- News Home
5 December 2013 11:26 am ,
Vol. 342 ,
An animal rights group known as the Nonhuman Rights Project filed lawsuits in three New York courts this week in an...
Researchers have been hot on the trail of the elusive Denisovans, a type of ancient human known only by their DNA and...
Thousands of scientists in the Russian Academy of Sciences (RAS) are about to lose their jobs as a result of the...
Dyslexia, a learning disability that hinders reading, hasn't been associated with deficits in vision, hearing, or...
Exotic, elusive, and dangerous, snakes have fascinated humankind for millennia. They can be hard to find, yet their...
Researchers have sequenced and analyzed the first two snake genomes, which represent two evolutionary extremes. The...
Snake venoms are remarkably complex mixtures that can stun or kill prey within minutes. But more and more researchers...
At age 30, Dutch biologist Freek Vonk has built up a respectable career as a snake scientist. But in his home country,...
- 5 December 2013 11:26 am , Vol. 342 , #6163
- About Us
Infectious Link to MS Disputed
31 May 2001 7:00 pm
ORLANDO, FLORIDA--For 3 years, researchers at Vanderbilt University in Nashville, Tennessee, have advanced the theory that multiple sclerosis (MS) may be caused by a common bug called Chlamydia pneumoniae. But others have failed to replicate the results, and the work is hotly debated. Now, a new team has failed to find any link. The findings were presented here on 23 May at the General Meeting of the American Society for Microbiology.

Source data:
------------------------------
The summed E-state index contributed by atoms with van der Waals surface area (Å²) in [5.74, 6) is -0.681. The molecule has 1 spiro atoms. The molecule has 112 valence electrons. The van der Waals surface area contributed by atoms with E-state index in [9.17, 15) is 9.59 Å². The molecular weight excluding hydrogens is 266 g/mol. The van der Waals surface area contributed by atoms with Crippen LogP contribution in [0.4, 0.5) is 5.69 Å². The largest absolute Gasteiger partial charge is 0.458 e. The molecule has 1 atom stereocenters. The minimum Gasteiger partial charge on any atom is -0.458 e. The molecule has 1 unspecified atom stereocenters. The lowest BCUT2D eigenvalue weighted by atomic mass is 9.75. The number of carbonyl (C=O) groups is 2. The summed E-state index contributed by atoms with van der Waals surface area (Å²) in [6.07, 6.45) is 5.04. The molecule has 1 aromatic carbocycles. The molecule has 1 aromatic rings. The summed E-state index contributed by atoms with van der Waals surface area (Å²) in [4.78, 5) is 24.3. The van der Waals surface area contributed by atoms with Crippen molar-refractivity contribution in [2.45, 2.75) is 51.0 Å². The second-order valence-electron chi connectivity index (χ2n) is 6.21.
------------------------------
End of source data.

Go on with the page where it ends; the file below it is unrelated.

C. pneumoniae is suspected to do more than just cause respiratory infections: It has been fingered as an accomplice in atherosclerosis (Science, 3 July 1998, p. 35 ) and since 1998, the Vanderbilt team has published three papers showing that the bug occurs in the cerebrospinal fluid of patents with MS, a lethal disease that slowly cripples by destroying the myelin sheath surrounding nerves.
The Vanderbilt team argues that the bacterium somehow causes the disease, which would fit with epidemiological studies that have suggested an infectious cause. If true, it would mean that MS might be treated with antibiotics; indeed, some neurologists have proposed starting treatment trials, says Charlotte Gaydos of Johns Hopkins University in Baltimore. But at least four teams--including Gaydos's--have been unable to replicate the Vanderbilt findings.
Taking a slightly different tack, Ellena Peterson of the University of California, Irvine, and her colleagues decided to look for signs of infection elsewhere in the body of MS patients. Using a polymerase chain reaction test, the team hunted for the bacterium in a type of white blood cells that Chlamydia is known to infect. The team didn't find the bug in 63 patients; another 63 healthy people--mostly spouses or friends of the patients--also tested negative. Nor did the patients have higher levels of antibodies against Chlamydia, Peterson reported at the meeting.
Vanderbilt's Song-Yi Yao says Peterson's study doesn't disprove his team's findings, because they never tested for the bacterium in blood cells. But to Gaydos, the study is just another nail in the coffin of the Chlamydia-MS link. "It just isn't there," she says--and it's about time to end the debate, she adds.